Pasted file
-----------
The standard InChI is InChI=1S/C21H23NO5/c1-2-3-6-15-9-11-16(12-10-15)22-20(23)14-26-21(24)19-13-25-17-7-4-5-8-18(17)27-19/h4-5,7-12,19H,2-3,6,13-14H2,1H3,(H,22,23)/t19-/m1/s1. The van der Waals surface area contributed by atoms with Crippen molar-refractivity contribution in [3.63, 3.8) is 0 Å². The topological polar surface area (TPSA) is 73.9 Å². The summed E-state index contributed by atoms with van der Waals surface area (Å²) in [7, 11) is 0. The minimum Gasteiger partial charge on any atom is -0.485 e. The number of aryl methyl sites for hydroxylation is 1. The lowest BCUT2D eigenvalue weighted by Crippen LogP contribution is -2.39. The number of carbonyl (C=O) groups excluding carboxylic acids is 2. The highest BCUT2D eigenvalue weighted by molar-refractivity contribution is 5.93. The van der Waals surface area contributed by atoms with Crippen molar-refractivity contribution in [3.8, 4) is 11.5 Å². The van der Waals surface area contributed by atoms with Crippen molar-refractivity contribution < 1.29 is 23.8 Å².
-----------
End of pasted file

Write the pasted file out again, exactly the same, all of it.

The standard InChI is InChI=1S/C21H23NO5/c1-2-3-6-15-9-11-16(12-10-15)22-20(23)14-26-21(24)19-13-25-17-7-4-5-8-18(17)27-19/h4-5,7-12,19H,2-3,6,13-14H2,1H3,(H,22,23)/t19-/m1/s1. The van der Waals surface area contributed by atoms with Crippen molar-refractivity contribution in [3.63, 3.8) is 0 Å². The topological polar surface area (TPSA) is 73.9 Å². The summed E-state index contributed by atoms with van der Waals surface area (Å²) in [7, 11) is 0. The minimum Gasteiger partial charge on any atom is -0.485 e. The number of aryl methyl sites for hydroxylation is 1. The lowest BCUT2D eigenvalue weighted by Crippen LogP contribution is -2.39. The number of carbonyl (C=O) groups excluding carboxylic acids is 2. The highest BCUT2D eigenvalue weighted by molar-refractivity contribution is 5.93. The van der Waals surface area contributed by atoms with Crippen molar-refractivity contribution in [3.8, 4) is 11.5 Å². The van der Waals surface area contributed by atoms with Crippen molar-refractivity contribution < 1.29 is 23.8 Å².